Supreme Court ruling means higher ethanol blend likely to proliferate

Source: BARRY ADAMS | Wisconsin State Journal • Posted: Wednesday, June 26, 2013

E15 has a green light, and that means more gas stations selling the ethanol fuel are likely on the way for Wisconsin.

The U.S. Supreme Court on Monday rejected a challenge by the American Petroleum Institute, the oil industry’s chief lobbying group, to block the sales of E15.

The fuel has 15 percent ethanol, well above the current 10 percent norm sold at most stations, and can be used in most passenger vehicles that run on regular gasoline. E15 is currently sold in just fewer than two dozen stations, all in the Midwest.

For Erik Huschitt, general manager and vice president of operations at Badger State Ethanol in Monroe, the ruling will allow fuel providers to offer options to their customers without fear of investing in infrastructure.

“I applaud the decision,” Huschitt said. “Continuously changing the rules in which we’re all suppose to maneuver is very, very difficult as far as a business goes. People can (now) plan and start making this fuel available.”

Badger State Ethanol added E15 to its station in Platteville in early May, while the company’s Monroe station should have the fuel available by September, Huschitt said.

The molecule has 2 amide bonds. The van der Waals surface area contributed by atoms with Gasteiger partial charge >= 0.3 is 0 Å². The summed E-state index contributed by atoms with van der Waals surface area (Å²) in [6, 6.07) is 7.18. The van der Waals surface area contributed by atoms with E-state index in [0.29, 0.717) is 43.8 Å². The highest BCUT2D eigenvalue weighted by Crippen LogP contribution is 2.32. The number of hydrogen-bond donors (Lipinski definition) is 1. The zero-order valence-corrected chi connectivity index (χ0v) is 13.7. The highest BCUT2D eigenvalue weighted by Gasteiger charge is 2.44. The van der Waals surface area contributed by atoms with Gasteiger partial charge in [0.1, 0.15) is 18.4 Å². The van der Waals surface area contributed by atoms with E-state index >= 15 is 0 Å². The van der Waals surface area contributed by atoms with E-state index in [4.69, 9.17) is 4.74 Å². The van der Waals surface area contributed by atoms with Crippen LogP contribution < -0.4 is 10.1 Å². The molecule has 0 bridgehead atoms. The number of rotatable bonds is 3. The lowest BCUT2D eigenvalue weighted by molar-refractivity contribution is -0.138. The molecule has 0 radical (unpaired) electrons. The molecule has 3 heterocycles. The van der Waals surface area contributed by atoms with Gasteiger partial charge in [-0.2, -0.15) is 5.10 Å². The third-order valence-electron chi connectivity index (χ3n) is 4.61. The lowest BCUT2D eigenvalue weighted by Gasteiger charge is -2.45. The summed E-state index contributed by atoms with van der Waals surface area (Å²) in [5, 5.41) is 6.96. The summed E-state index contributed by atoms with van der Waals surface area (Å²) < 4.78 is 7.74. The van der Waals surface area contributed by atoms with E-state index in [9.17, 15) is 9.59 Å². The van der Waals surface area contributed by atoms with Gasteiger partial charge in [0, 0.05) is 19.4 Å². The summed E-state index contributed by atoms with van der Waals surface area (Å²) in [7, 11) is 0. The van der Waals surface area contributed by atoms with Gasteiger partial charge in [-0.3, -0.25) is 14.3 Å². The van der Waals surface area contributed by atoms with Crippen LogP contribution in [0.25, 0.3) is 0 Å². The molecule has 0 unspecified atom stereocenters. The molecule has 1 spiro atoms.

The Platteville station is currently the only E15 station in the state but in addition to the Monroe station, more will be on the way, said Robert White, director of market development for the Renewable Fuels Association.

“The opportunity is strong for Wisconsin,” White said Monday. “It is a higher-octane, lower-cost fuel that more than 70 percent of all vehicles can use. Once consumers are given the opportunity to purchase it, we have seen them embrace it where it is offered.”

While the EPA says E15 is safe for cars built since 2001, the oil industry had argued in its court case that it was dangerous for older cars.

Putting fuel with up to 15 percent ethanol into older cars and trucks “could leave millions of consumers with broken down cars and high repair bills,” said Bob Greco, a senior API official who has met with the White House on ethanol issues.